CHRONICLES OF A NEW WRITER_18

Photo: SteveBloom.com

When I look back today, way back to that period, I see a youthful mind cloaked under the veil of confusion. When I look back now, way back to that moment when I rented a house along Ngong Road, I see a soul wandering in the city of indecision. As I look back now, I tell myself, ah, let me recount this story. Thus, I write:

There were other younger people in this flat, wherein I rented a house, after paying thousands in rent and down payment for maintenance, water, and so forth; there were university students on the same floor as I, and they played booming music on Sunday mornings. There were bachelors in some rooms, and I saw them most evenings, carrying bread and milk and avocados. There were single women on some floors, and I would meet them by the main gate sometimes, welcoming some familiar faces of men, that appeared at the flat, once or twice a week, on Saturdays or Sundays.

I cut myself a share of this lifestyle, of bachelorhood and once-a-week visits from Jane, as she would visit often over the weekend. Caren lived a floor down; therefore, once in a while, when her lecturer friend stayed away, I’d drop by her house in the evenings, to talk about how her day had turned. During the day, I went to work at River Road, under Ken’s supervision, in Joe’s JLK Regional Suppliers Company. Three months had now passed, since I relocated to this new estate along Ngong Road. I liked the place very much, but suffocated under its high rent. I knew, with the amount of salary I drew from employment in Joe’s company, I wouldn’t sustain paying my rent, and meeting intermittent financial demands from Jane, which as a man, I’d vowed to bear. Only two options revealed to me then; that, if I wanted to improve my fortune in the short term, one, I should ask Ken to increase my remuneration, seeing that I’d worked harder than Eric, Adam, Peter, and even the new employees that’d joined few months before; and that I had performed well in accountancy matters, my professional background in soil technology notwithstanding, and had thus reduced some of the losses the business had borne hitherto, before my enrollment. Second, I also thought of taking Caren at her word; since she’d told me that if I should ever desire to learn the art of creative writing, I inform her.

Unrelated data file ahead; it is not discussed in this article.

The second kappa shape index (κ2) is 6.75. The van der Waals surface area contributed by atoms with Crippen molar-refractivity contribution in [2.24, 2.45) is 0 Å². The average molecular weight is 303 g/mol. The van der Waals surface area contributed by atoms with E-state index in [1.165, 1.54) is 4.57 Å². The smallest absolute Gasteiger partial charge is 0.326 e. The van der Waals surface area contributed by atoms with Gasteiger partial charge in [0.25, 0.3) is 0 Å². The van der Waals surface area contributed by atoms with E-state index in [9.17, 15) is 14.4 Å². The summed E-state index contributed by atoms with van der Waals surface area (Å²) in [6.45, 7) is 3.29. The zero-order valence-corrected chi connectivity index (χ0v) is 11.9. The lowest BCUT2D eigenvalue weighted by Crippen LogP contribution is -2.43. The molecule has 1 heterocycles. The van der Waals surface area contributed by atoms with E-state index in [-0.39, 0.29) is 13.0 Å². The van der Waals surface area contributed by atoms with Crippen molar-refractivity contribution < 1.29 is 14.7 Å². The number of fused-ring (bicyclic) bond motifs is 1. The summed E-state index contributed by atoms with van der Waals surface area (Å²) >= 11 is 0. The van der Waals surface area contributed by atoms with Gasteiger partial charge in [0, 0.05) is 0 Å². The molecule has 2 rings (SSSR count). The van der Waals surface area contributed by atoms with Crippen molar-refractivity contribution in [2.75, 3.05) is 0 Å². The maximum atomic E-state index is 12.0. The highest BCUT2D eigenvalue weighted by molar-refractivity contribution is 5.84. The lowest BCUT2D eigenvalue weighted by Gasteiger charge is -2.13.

Inform her I did, once Saturday evening. It was a cold evening; it was a cloudy evening; it was a busy evening, at least for the bachelors and single women and students and families that occupied this flat. On, I had a short, and a jumper, and sandals, and a black head hood when I left my house. Down to Caren’s house, on the lower floor, I descended. She opened the door when she heard my knock, which I made unique by rapping the door twice, in quick succession. I don’t know how her lecturer man knocked her door, but she told me she knew how. She ushered me in, and I left my sandals by the door.

She’d prepared ugali and kuku, my favorite fare, as I detected from the aroma that emanated from the kitchen; and, I thought I should device a method to partake in it, before I could divulge to her the nature of my visit. I sat on the couch, at my usual spot, and said, while she went back to her kitchen:

“Ah, so! How was your day?”

“Fine! And yours?”